Palestinians are under attack not only from Israel, but from its main backer, the United States.
While Israeli missiles pulverised sleeping children, US politicians competed to raise the level of military support for the Zionist state. Senate Majority Leader Harry Reid declared, “We can do better and need to go further in protecting Israel.” He said backing Israel was “not a partisan issue” but “an American principle”.
Since its bloody birth in 1948, the Israeli state has received £72 billion in US assistance. Through wars and crises the funds have flowed, even when the US economy began to falter after 2008.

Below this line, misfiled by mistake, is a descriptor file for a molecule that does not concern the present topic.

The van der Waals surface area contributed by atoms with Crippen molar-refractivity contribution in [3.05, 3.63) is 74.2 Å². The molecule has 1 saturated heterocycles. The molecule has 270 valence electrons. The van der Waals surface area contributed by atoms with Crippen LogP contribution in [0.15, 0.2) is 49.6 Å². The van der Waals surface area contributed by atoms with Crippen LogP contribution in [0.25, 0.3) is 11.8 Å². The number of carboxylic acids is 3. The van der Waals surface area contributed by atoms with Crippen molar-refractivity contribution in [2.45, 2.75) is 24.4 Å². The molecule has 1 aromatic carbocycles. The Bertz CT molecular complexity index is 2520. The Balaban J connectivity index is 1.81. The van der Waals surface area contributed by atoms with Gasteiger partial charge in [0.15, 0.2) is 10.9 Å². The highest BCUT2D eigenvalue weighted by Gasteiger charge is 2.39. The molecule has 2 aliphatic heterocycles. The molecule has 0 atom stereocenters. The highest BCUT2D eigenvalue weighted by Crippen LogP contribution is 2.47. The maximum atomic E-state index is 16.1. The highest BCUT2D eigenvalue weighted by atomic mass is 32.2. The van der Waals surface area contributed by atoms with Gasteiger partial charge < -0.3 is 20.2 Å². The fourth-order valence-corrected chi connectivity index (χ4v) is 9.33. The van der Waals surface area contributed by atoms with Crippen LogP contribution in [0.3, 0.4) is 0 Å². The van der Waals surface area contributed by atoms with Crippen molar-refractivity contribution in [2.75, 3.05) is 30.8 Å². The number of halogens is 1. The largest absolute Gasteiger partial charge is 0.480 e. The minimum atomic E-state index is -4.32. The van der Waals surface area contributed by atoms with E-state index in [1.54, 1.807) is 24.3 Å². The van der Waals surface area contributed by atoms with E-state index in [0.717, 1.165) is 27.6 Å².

It can appear that little has changed. But the relationship between the Israeli “watchdog” of imperialism and its US master has undergone a number of subtle but important shifts.
These reflect both the internal dynamics of Israel’s economy and society, and the wider changes in the balance of power in the region. They follow the humiliating military defeat for the US in Iraq, and the cycle of revolution and counter-revolution in the Arab world.
The scale of US financial support for Israel is astounding. Since 1945, no other country has received as much aid.
Israel also enjoys many special privileges. It can spend US military aid on purchases from Israeli manufacturers, rather than only US arms companies. Israel also benefits from US funding for its rocket and missile defence systems.